The Museum of the Rockies reportedly has one of the best fossil collections of any museum in the country. I had wanted to check the place out for years.
Outside the museum there’s a large bronze T-rex skeleton. A cryptic sign to his side reads, “Don’t climb on Big Mike.” Inside I was given stickers to identify me as I paid my admission, they were in the form of a fingerprint that was doodled on to look like the head of a T-rex.
The first exhibit, and a rather large one, was a set of vivariums, all with bizarre frogs in them, many even I hadn’t seen before, with a few familiar faces peering through the poison dart frog and American bull frog habitats. They were adorable, even the odd pug-faced one. I realize frogs are great indicators of the health of an ecosystem and are studied by many universities but I still wasn’t expecting this.
I moved on and found a little local history section of the museum, complete with horse buggies, a Model A, a surplus army buffalo hide coat, buffalo hide mittens that looked like they’d been sloughed off Big Foot, and a number of strange devices you had to guess what they were. Here in their mock up of an 1880 kitchen I recognized a familiar tool, one part of my own kitchen, a set of hand crank egg beaters. Maybe I am old fashioned but I still far prefer these to the electric beaters most people have which are big, clunky, need room to store, and are a pain in the ass to clean. Besides, how else am I to work up my arm muscles if not making home-made whip cream?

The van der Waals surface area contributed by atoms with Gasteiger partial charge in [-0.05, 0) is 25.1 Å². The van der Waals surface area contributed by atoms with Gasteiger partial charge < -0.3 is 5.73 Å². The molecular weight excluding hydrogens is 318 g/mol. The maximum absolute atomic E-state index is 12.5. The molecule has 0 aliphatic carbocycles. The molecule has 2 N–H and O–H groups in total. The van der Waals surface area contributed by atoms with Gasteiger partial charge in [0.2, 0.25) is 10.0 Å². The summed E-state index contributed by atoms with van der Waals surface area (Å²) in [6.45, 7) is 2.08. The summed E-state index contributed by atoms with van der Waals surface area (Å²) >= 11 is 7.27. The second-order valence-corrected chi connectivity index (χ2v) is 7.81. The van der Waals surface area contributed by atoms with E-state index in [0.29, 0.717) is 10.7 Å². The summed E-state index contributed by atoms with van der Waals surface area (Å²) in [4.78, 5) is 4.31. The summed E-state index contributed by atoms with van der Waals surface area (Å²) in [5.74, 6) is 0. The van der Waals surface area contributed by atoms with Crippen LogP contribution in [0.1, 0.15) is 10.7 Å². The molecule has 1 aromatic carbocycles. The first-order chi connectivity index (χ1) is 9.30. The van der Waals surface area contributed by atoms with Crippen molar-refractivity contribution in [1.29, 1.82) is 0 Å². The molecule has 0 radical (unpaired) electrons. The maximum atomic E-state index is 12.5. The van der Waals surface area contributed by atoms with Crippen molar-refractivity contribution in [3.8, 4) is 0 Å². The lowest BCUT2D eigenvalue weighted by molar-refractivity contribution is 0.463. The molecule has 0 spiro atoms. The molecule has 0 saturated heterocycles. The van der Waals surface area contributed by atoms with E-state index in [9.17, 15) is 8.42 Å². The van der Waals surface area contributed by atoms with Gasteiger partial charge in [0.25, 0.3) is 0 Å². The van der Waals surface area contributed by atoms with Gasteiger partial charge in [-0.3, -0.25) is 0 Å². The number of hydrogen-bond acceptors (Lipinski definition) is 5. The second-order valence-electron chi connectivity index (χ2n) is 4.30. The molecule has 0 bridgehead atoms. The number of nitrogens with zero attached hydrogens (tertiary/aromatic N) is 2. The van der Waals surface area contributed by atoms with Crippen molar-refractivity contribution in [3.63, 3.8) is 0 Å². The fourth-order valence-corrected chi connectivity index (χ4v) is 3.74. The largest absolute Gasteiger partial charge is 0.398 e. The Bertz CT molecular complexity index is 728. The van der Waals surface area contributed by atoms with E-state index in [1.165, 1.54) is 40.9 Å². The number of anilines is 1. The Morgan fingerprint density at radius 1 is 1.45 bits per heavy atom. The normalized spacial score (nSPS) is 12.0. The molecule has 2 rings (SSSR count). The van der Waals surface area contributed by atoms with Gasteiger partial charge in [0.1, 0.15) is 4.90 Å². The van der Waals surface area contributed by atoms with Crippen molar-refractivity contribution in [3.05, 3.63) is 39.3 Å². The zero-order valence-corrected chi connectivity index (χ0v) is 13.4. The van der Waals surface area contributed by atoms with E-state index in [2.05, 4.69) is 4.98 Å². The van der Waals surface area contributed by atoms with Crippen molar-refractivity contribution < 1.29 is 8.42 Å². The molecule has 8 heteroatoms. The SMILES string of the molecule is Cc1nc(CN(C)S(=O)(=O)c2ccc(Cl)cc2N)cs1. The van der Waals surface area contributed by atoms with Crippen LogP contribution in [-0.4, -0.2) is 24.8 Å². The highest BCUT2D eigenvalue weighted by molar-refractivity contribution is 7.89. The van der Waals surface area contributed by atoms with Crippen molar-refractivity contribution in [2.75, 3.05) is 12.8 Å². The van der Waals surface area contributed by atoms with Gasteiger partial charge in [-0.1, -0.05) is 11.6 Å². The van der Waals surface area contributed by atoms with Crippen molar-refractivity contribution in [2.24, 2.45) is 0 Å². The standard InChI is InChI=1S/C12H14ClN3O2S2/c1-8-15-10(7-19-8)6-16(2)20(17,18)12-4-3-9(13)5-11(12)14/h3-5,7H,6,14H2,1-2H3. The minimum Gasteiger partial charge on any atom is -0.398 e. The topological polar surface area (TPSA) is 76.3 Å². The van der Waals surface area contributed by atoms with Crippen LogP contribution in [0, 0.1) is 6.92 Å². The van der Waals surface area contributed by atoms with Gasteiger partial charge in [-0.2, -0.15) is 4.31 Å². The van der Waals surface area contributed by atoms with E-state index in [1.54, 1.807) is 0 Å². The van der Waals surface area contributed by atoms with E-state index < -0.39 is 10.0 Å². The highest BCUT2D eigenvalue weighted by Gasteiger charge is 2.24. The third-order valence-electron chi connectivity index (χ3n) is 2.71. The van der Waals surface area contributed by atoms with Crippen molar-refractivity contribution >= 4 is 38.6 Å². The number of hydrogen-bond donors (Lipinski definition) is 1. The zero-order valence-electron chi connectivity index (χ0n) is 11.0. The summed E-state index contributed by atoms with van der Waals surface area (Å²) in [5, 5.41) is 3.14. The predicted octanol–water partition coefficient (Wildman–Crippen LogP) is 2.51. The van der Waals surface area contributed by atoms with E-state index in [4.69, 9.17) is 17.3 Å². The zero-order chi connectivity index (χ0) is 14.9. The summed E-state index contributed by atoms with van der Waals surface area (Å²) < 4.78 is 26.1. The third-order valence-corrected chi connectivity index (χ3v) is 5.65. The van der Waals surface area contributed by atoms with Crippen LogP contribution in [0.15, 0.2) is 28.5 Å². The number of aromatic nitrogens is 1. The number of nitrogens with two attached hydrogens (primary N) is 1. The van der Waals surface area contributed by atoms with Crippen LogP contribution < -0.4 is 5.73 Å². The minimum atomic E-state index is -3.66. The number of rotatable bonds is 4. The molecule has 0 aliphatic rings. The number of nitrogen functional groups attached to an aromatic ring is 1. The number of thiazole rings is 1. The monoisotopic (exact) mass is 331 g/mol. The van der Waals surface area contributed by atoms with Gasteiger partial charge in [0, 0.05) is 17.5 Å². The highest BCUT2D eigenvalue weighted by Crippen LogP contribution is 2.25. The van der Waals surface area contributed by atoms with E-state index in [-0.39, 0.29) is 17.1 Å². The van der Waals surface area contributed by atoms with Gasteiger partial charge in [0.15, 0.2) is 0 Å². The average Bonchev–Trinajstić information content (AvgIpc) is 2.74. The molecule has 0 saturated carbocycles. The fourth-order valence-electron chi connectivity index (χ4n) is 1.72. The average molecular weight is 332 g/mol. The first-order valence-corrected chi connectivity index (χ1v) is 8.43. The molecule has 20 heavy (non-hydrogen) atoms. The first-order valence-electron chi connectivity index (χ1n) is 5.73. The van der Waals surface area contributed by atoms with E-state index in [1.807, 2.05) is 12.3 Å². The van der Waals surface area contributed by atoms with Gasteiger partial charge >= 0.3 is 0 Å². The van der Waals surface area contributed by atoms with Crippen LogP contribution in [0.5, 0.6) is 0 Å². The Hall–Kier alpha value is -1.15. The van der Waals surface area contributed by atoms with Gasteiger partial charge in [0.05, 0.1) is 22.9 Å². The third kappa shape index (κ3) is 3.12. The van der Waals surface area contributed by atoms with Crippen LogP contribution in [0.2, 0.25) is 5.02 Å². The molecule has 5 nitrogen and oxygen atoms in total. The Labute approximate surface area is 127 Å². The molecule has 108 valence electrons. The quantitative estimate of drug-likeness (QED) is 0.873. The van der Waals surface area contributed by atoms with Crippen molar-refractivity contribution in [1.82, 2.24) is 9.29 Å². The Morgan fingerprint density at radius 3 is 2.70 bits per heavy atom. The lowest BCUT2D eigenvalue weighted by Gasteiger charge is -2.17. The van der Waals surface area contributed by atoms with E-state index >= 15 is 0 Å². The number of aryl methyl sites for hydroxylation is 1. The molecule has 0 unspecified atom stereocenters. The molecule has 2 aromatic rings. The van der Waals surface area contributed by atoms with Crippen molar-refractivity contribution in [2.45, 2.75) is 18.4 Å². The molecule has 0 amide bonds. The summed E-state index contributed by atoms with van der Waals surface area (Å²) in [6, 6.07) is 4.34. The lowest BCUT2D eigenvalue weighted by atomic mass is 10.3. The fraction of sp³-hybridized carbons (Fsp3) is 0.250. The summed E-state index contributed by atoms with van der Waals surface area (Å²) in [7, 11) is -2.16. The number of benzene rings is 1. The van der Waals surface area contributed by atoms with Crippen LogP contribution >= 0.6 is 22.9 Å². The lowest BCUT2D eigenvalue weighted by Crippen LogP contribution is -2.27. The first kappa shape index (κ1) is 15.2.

Next I came across a section in the museum where photography was expressly denied. In the pamphlet it read, “Learn about the people who came before us.” I am not sure they could have worded that any worse but I winced going in. There were wax figures of Indians, and descriptions of their gods and beliefs. I don’t know… I can see why photography was forbidden. I had a strong feeling this would piss people off. Sort of like if I made an exhibit of an alter and put a plaque up about the crazy shit Catholics believe…
Finally I got into the dinosaurs, and fish, and sharks, and various other fossils. The largest T-rex head was here. She was impressive (though if I remember right had a male name, “Big Al” or something similar, poor dear.) One of the more impressive displays was that of the growth of a triceratops. They had the smallest little baby to the biggest adult. They also had baby miasaurs, and a baby pachycephalosaur which stole my heart. In the good old days paleontologists thought these baby dinosaurs were completely different species because they looked so drastically different from their parents, especially pachycephalosaur, whose babies were once called Draco Rex because they look exactly like a dragon. I was thrilled. I had known growing up that if you want to go into the paleontology field you get schooled here.. where research continues to be ground breaking, no pun intended. Montana remains the most fossil rich state in the union and routinely provides rarities like nesting sites and baby dinosaurs, rare sharks, and other dazzling little oddities. There were three women working in the lab here, dissolving rock in acid and extracting the bones. Another woman took some children around for a tour, making a big show of a dinosaur found with raptor teeth scattered all around it. Apparently it’d been lunch at some point in time.
I had fun, this place was neat, although I must admit they really overdid the feathers on some of the little dinosaur statues. One of them looked like a reptilian drag queen. C’est la vie.
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